Disgusted, Fox moved on to more rewarding activities—his racehorse, Police Gazette, purchased for $10,000; his amateur baseball team, the Foxes; and his European society friends, in whose company he found greater acceptance and respect than among highbrow Americans. In 1885 on a trip to London, Fox, whose first wife had died, met and married a tall, handsome Englishwoman named Helen Dods. Although friends considered the Foxes a "singularly happy couple" for almost 20 years, Helen one day in 1905 loaded her clothes into six trunks and disappeared on a boat to Europe. When Fox sued for divorce, the story that emerged rivaled anything he had ever run in The Pinky.
While traveling in Europe the year before, the Foxes had met and been charmed by a handsome Austrian named Alfred Stein. Almost 30 years Helen Fox's junior, Stein became infatuated with her (or her money) and followed the couple back to New York. Unknown to Richard K., the Austrian took rooms on West 36th Street, where Mrs. Fox visited him almost daily while her husband was downtown. When, at her suggestion, Fox and his eldest son took a trip to Florida, she and Stein booked passage to France. Fox returned and found in place of his wife's jewels a "Dear Richard" note. Though he put private detectives on the. couple's trail, Fox never caught up with his wife. He won an uncontested divorce. In 1913 he married Emma Louise Robinson, who remained with him until his death.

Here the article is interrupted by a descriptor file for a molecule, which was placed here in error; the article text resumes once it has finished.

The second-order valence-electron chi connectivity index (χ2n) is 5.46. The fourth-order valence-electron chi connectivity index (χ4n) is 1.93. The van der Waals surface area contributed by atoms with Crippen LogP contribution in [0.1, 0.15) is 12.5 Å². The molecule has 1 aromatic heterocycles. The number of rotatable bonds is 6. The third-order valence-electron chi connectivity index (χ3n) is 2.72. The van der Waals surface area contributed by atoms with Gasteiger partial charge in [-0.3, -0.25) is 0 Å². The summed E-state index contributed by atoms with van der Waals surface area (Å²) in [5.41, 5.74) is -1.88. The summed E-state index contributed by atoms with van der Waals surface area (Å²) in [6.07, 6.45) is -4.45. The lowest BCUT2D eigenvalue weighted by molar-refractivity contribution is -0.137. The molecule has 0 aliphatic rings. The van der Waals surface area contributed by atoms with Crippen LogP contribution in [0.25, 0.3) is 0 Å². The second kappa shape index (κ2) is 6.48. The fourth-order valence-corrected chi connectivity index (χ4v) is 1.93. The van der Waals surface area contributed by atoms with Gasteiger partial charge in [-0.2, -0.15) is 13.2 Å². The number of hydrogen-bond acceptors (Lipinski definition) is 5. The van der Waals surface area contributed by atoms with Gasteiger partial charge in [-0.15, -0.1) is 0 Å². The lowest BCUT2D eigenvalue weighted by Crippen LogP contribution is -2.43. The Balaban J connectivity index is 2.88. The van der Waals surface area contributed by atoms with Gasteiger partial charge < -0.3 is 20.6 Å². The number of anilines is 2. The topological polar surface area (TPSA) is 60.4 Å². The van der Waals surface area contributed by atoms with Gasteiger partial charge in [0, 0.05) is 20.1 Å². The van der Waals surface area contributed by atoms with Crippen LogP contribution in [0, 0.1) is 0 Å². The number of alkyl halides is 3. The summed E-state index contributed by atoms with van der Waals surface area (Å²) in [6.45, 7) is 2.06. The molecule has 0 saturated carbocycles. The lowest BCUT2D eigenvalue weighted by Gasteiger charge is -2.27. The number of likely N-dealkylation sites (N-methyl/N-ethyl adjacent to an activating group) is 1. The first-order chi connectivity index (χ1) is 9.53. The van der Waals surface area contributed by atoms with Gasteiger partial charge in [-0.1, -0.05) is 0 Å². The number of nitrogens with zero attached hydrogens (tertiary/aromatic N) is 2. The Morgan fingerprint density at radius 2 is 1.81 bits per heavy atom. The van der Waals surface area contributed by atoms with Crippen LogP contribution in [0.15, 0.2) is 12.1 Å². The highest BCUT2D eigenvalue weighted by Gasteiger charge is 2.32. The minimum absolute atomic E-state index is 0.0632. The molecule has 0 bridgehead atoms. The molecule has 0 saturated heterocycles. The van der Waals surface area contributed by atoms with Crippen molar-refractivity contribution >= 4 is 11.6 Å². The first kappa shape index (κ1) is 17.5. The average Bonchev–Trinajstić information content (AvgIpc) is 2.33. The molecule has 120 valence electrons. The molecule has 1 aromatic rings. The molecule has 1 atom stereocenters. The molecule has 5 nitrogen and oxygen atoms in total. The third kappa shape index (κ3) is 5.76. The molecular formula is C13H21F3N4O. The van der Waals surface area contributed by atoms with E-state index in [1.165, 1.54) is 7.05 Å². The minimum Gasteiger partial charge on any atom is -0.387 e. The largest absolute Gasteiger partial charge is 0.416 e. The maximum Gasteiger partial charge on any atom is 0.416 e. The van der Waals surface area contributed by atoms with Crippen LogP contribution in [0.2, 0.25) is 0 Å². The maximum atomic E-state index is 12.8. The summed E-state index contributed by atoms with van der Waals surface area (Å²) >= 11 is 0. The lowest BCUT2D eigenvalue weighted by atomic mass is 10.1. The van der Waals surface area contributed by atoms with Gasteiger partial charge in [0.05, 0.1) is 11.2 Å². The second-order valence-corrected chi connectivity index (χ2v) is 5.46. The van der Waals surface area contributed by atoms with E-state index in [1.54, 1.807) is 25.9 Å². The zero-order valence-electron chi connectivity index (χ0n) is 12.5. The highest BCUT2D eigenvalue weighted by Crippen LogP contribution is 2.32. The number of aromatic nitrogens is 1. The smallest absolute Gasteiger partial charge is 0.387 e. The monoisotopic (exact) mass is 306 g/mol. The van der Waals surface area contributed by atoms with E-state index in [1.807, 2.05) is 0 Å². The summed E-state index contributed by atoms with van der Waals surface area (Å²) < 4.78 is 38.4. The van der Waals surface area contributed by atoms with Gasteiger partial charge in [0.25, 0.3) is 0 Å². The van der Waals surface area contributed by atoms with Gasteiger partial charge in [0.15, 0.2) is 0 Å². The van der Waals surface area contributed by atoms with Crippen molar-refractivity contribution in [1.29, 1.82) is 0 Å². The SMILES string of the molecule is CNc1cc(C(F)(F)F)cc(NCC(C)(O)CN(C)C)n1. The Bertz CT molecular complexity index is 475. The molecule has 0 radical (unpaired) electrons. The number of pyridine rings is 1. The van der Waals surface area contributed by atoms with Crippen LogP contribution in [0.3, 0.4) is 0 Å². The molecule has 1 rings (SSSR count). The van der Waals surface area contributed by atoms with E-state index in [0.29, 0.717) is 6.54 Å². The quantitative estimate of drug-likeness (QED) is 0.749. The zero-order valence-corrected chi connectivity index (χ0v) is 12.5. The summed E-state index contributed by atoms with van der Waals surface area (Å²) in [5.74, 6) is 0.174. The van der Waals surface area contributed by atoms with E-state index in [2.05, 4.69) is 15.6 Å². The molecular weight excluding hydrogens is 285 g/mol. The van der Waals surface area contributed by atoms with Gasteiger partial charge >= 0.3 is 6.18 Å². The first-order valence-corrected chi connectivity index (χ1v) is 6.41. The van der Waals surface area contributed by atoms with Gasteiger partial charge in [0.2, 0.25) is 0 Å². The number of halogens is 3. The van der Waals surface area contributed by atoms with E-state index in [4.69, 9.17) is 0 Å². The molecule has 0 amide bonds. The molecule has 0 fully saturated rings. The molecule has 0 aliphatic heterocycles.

Ironically, by the time the Gazette's editor became the victim of a love triangle, his weekly, widely imitated by the tabloids, had lost much of its vigor and sauciness. People could read all the spicy stories they wanted to, every day, in the other papers. Fox replaced his unique woodcuts with ordinary photographs of racing cars, horses, yachts, baseball players, boxers and now and then a modestly clad actress. Sports became the Gazette's mainstay, and in 1905 Fox, "who seems to have the happy faculty of doing the proper thing at the proper time" (to quote his own paper), put up a $1,000 cup for the winner of the World Series. By now, though, every daily in New York had a brightly written sports page. When the 18th Amendment dried up the Gazette's barroom circulation and women invaded the barbershops demanding bobbed haircuts, the paper started to slide. It was still sliding when Fox, worth almost $2 million, died at his mansion in Red Bank, N.J. on November 14, 1922.
There were few mourners, but an epitaph might have been written from a puff the Gazette once ran in the '80s: "To see the slender, almost boyish proprietor of this wonderful business moving modestly and good-humoredly through its mazes...is to make one convinced that after all even Monte Cristo was a possible character, with the difference, however, that Monte Cristo had his fortune made for him, while Richard K. Fox forced fortune to smile on him by his own genius, good judgment and indomitable energy of will."